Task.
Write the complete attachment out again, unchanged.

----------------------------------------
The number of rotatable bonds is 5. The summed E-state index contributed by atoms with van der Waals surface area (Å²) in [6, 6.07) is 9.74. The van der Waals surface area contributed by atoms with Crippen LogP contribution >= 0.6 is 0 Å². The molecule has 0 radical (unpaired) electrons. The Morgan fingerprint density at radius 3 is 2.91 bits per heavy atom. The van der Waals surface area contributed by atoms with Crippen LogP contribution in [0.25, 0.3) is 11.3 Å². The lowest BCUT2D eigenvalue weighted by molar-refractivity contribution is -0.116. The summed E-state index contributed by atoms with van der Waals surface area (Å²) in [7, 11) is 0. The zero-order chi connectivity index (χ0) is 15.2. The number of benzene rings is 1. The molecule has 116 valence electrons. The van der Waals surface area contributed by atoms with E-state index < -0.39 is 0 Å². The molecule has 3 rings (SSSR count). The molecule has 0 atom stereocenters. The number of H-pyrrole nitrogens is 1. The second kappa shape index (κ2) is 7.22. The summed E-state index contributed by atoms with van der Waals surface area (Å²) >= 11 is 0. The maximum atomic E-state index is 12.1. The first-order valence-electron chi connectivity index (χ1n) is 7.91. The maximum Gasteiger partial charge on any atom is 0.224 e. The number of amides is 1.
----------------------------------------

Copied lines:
The number of rotatable bonds is 5. The summed E-state index contributed by atoms with van der Waals surface area (Å²) in [6, 6.07) is 9.74. The van der Waals surface area contributed by atoms with Crippen LogP contribution >= 0.6 is 0 Å². The molecule has 0 radical (unpaired) electrons. The Morgan fingerprint density at radius 3 is 2.91 bits per heavy atom. The van der Waals surface area contributed by atoms with Crippen LogP contribution in [0.25, 0.3) is 11.3 Å². The lowest BCUT2D eigenvalue weighted by molar-refractivity contribution is -0.116. The summed E-state index contributed by atoms with van der Waals surface area (Å²) in [7, 11) is 0. The zero-order chi connectivity index (χ0) is 15.2. The number of benzene rings is 1. The molecule has 116 valence electrons. The van der Waals surface area contributed by atoms with E-state index < -0.39 is 0 Å². The molecule has 3 rings (SSSR count). The molecule has 0 atom stereocenters. The number of H-pyrrole nitrogens is 1. The second kappa shape index (κ2) is 7.22. The summed E-state index contributed by atoms with van der Waals surface area (Å²) >= 11 is 0. The maximum atomic E-state index is 12.1. The first-order valence-electron chi connectivity index (χ1n) is 7.91. The maximum Gasteiger partial charge on any atom is 0.224 e. The number of amides is 1.